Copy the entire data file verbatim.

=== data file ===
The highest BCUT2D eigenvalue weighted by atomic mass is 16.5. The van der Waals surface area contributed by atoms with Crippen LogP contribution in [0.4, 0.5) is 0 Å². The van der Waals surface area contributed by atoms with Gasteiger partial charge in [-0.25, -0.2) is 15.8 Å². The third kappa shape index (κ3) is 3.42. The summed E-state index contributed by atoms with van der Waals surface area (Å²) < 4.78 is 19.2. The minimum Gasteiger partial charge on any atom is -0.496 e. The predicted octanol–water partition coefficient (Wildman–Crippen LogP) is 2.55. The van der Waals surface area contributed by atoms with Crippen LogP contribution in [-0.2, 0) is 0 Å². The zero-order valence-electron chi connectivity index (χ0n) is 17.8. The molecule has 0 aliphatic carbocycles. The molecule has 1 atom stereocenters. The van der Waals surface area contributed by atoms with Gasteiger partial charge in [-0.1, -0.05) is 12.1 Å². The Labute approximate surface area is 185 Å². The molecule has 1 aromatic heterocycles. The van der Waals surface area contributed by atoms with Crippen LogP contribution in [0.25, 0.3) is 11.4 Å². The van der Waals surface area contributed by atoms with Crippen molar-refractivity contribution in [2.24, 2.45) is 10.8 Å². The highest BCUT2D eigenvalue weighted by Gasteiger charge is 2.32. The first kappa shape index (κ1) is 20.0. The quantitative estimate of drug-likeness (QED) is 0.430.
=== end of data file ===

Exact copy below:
The highest BCUT2D eigenvalue weighted by atomic mass is 16.5. The van der Waals surface area contributed by atoms with Crippen LogP contribution in [0.4, 0.5) is 0 Å². The van der Waals surface area contributed by atoms with Gasteiger partial charge in [-0.25, -0.2) is 15.8 Å². The third kappa shape index (κ3) is 3.42. The summed E-state index contributed by atoms with van der Waals surface area (Å²) < 4.78 is 19.2. The minimum Gasteiger partial charge on any atom is -0.496 e. The predicted octanol–water partition coefficient (Wildman–Crippen LogP) is 2.55. The van der Waals surface area contributed by atoms with Crippen LogP contribution in [-0.2, 0) is 0 Å². The zero-order valence-electron chi connectivity index (χ0n) is 17.8. The molecule has 0 aliphatic carbocycles. The molecule has 1 atom stereocenters. The van der Waals surface area contributed by atoms with Gasteiger partial charge in [-0.1, -0.05) is 12.1 Å². The Labute approximate surface area is 185 Å². The molecule has 1 aromatic heterocycles. The van der Waals surface area contributed by atoms with Crippen LogP contribution in [0.25, 0.3) is 11.4 Å². The van der Waals surface area contributed by atoms with Crippen molar-refractivity contribution in [2.24, 2.45) is 10.8 Å². The highest BCUT2D eigenvalue weighted by Gasteiger charge is 2.32. The first kappa shape index (κ1) is 20.0. The quantitative estimate of drug-likeness (QED) is 0.430.